The Topeka Landmarks Commission in partnership with the City of Topeka’s Planning Division will begin a process in January to survey the city’s historical African American places.
This project will focus on documenting buildings, districts, sites and structures that are significant to the development and history of African American life and culture within the City of Topeka.
While previous city surveys focused on neighborhoods such as Old Town and Tennessee Town, this survey aims to take a holistic approach, covering all city locations and time periods significant to Topeka’s African American history.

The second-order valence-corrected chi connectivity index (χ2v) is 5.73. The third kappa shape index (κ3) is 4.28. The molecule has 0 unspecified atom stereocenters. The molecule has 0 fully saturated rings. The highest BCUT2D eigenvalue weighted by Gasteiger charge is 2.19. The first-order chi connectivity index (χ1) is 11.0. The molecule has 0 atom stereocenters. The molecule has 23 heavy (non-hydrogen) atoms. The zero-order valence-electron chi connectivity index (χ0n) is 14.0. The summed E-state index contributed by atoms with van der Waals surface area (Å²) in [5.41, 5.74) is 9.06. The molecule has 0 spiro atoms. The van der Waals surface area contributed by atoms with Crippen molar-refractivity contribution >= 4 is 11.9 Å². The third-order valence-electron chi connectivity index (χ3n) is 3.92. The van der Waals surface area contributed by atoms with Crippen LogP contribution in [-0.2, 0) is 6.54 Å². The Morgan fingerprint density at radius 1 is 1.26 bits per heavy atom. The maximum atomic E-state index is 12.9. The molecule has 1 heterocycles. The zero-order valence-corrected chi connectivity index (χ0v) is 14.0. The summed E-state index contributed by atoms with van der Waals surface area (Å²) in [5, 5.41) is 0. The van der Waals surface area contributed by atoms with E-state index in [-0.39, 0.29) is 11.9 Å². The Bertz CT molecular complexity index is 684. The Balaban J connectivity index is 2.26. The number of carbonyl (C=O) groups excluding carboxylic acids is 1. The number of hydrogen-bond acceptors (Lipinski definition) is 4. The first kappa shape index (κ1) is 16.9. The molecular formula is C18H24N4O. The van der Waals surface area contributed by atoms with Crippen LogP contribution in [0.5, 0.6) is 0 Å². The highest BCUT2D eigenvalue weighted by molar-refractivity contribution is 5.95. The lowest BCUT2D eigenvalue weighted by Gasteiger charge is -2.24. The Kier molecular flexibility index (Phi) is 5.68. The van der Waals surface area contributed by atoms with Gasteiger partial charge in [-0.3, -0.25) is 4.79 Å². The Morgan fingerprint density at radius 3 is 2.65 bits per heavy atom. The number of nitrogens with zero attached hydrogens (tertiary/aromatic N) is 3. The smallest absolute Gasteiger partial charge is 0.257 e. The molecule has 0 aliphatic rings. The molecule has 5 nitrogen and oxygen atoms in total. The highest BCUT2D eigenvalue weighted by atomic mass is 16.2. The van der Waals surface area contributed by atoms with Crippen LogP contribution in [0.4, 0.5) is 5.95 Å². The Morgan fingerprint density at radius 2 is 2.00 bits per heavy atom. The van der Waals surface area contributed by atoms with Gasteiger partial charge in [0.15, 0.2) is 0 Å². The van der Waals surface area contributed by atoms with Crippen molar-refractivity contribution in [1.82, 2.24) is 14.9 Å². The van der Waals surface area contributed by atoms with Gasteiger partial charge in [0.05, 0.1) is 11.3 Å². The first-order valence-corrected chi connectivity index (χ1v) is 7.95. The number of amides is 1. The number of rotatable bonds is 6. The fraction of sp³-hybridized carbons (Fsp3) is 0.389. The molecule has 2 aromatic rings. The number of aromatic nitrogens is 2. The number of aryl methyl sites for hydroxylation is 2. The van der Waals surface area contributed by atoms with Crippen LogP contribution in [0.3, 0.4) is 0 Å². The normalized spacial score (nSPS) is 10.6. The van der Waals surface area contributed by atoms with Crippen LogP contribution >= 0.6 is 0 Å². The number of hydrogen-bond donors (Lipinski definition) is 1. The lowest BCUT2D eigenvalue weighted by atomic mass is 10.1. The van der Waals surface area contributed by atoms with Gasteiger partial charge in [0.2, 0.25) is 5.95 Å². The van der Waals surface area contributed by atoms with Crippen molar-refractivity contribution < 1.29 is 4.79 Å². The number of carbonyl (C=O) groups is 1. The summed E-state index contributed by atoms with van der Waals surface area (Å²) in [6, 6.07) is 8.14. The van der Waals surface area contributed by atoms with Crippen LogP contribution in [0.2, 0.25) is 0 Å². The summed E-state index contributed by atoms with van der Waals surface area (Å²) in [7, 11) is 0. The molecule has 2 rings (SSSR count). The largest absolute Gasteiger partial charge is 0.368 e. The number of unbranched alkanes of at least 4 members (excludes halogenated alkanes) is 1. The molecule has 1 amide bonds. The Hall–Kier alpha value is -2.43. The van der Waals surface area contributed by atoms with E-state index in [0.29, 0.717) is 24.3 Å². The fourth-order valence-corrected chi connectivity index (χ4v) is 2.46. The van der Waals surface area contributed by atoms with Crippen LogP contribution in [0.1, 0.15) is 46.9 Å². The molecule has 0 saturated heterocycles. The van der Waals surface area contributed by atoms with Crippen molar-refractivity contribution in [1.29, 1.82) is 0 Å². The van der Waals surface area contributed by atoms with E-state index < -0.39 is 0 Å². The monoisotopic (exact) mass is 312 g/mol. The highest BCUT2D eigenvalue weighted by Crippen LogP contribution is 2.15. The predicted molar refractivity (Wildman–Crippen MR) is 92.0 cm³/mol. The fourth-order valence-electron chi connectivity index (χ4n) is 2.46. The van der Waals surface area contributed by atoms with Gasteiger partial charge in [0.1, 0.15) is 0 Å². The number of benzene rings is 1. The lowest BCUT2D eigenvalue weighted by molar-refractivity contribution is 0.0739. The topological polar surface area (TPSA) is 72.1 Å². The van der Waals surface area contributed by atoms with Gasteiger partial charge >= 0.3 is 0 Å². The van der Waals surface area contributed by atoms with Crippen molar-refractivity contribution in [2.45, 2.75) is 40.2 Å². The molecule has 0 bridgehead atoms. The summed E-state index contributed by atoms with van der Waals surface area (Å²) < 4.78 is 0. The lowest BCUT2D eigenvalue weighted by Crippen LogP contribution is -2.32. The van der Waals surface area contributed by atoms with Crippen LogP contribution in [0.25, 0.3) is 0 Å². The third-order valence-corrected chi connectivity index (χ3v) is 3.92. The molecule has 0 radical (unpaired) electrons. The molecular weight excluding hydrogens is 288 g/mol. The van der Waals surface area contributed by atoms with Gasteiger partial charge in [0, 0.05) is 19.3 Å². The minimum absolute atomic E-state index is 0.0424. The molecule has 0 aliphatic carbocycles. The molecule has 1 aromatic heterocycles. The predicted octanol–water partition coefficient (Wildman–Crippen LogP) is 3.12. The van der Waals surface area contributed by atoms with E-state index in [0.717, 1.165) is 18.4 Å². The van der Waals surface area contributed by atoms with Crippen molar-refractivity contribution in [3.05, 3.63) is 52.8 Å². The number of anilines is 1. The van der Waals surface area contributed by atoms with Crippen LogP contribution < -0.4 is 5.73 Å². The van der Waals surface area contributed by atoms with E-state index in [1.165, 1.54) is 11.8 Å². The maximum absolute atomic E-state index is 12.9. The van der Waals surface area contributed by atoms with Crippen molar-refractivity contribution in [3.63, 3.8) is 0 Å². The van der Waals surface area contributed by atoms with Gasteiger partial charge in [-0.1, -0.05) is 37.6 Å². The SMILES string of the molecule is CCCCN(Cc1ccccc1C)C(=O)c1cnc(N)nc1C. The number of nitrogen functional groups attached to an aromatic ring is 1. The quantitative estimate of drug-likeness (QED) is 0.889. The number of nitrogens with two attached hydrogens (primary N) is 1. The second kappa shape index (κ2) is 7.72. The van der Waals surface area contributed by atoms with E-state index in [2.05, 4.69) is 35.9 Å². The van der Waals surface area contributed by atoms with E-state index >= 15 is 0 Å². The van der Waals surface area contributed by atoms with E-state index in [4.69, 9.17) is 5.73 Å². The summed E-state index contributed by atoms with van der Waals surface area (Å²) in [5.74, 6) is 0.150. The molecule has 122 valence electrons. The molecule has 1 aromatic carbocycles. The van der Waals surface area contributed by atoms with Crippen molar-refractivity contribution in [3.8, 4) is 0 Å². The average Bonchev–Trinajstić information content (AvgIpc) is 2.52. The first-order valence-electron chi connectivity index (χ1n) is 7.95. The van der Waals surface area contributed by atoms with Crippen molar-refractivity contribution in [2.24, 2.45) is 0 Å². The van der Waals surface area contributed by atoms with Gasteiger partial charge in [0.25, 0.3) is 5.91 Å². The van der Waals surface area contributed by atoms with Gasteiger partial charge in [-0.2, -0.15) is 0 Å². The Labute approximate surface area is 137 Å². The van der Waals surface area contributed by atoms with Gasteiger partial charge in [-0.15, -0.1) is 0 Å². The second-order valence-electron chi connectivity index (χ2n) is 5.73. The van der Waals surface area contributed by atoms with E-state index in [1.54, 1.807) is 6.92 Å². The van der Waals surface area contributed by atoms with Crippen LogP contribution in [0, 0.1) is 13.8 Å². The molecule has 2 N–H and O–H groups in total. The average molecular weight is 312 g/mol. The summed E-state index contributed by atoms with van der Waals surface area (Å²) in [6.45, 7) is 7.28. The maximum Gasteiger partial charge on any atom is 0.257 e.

Additionally, a goal of the survey is to identify and designate at least two locations to be placed on the National Register of Historic Places.
“What defines a community is its history and the people who live there,” said Dan Warner, the city’s Planning Division Director. “Through this survey, we hope to increase community awareness and appreciation for the places in our community that have made an impact on Topeka’s African American history.”
The city, commission and project partners are hosting a public meeting where community members can learn about the survey process and provide input. The meeting will be held on Wednesday, January 11 at 5:30 p.m. at the Topeka & Shawnee County Public Library in room 114. The library is located at 1515 SW 10th Ave.
Additional partners for the project include the city’s consultant Impact7G, the Kansas Historical Society and the National Park Service.
The survey and cataloging process is expected to continue through most of 2023.